Photo of the dangling wire.

Flashing yellow lights passed our house at noon. One of my neighbors ran out to catch the truck. I arrived in time to hear him relaying an anecdote; five miles away, on a road with power, my neighbor had seen four trucks parked working on a single dark house. The NYSEG guy had no explanation, but was personable. We explained the situation in plain view of the dangling wire and house with downed trees. The NYSEG guy called local units. Cherrypickers pulled up to the opposite end of our road.

Before he departed, I asked the NYSEG man, "Are they going to restore power right here?"

"Oh yeah," he said.

I pointed at the ground under our feet. I'm not a master of communication under the best of circumstances.

"Right here? You're not leaving until you do?"

"Oh yeah."

Mom watched them saw bad tree limbs from our steps. I let them work and went back to reading. They drove off without coming down the road. Mom had only seen cherrypickers and assumed power trucks would be on the way. An hour later, that seemed less likely.

We called NYSEG and were told to expect it back at 3:00 PM.

At 3:00, we'd now have power back by 11:00. But how could those guys have done the work at the end of our road, knowing what was wrong down here, and not have fixed it? If they weren’t allowed to, why hadn’t anyone dispatched for guys that could?

We decided to get out. We hit the library, ate a rare meal out, and saw The King's Speech at a second-run theatre. We killed time, unable to stay out as late as 11:00, but killing a few dark hours before we returned home.

There were at least a dozen trucks, all dark and parked for the night along the roads. Some sat under the street lights, which were back on. My chest swelled as we circled around the lake. There were house lights all around it. Homes at the bottom of our hill wet lit.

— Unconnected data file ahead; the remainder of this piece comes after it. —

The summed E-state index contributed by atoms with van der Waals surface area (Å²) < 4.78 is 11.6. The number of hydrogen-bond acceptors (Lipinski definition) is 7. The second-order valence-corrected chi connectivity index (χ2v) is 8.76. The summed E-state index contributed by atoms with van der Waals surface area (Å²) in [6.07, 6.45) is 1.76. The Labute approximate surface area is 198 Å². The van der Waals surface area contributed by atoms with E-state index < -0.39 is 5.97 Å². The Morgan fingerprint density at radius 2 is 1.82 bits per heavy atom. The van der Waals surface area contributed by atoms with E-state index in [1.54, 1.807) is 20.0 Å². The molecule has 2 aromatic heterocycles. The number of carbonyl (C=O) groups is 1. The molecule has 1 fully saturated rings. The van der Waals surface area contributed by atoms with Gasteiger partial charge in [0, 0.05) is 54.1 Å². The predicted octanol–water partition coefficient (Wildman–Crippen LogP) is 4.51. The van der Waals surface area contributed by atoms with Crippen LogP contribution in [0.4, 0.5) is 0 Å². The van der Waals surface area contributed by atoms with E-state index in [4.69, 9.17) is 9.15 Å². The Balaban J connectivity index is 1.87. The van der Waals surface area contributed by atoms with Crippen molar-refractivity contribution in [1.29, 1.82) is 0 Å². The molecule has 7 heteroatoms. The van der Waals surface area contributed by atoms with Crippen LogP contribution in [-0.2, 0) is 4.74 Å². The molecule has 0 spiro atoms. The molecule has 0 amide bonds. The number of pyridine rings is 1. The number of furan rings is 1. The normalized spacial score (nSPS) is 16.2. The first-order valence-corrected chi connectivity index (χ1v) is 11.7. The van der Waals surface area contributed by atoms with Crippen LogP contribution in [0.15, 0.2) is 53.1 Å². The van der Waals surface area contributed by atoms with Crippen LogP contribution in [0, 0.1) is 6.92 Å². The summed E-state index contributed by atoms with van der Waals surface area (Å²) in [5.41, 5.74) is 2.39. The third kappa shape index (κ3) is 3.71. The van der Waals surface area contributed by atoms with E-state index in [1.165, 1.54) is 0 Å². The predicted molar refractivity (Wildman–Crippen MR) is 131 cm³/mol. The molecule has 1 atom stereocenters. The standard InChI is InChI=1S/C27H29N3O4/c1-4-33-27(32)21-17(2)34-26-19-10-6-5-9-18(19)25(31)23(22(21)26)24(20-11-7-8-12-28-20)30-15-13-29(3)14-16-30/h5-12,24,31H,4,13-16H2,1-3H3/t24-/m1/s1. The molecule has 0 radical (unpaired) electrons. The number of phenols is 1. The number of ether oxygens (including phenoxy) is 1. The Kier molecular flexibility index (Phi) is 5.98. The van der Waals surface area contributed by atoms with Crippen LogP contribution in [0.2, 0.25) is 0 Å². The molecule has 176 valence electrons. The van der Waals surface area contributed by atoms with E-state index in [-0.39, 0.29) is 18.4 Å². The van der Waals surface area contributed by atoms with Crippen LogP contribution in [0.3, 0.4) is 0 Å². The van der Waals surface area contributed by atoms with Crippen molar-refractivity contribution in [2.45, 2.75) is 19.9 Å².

"Can it be?' Mom asked.

We turned onto our road. Our house was pitch black.

I swore my way to the phone. The automated system said power had been restored to this residence at 1:00 PM.

1:00 PM? 1:00 PM today?

At 3:00 PM, two hours after that, the system had recognized we didn't have power, and we'd logged again that we didn't. Somehow, someone had missed that all the way into 8:00 PM at night.

We called again in disbelief and kept hitting buttons until we reached an operator. That conversation went poorly. Rather than describe it, allow me to impart advice: if someone ever calls your company and says your system has been lying to them for five straight nights about when power would be restored, and that they would have found a way to get out of here if you'd told them Monday morning that power likely wouldn't be back for that long, do not ever respond, "Those were only estimates." Even if “Monday afternoon” sounded like an estimate on Monday morning, come Thursday night that news will not stop the caller from screaming from their freezing living room.

FRIDAY, March 11

Friday morning's message said we'd have power back by 10 PM and that all customers were expected to have power back. “10:00 PM” now sounded like code for “not today.”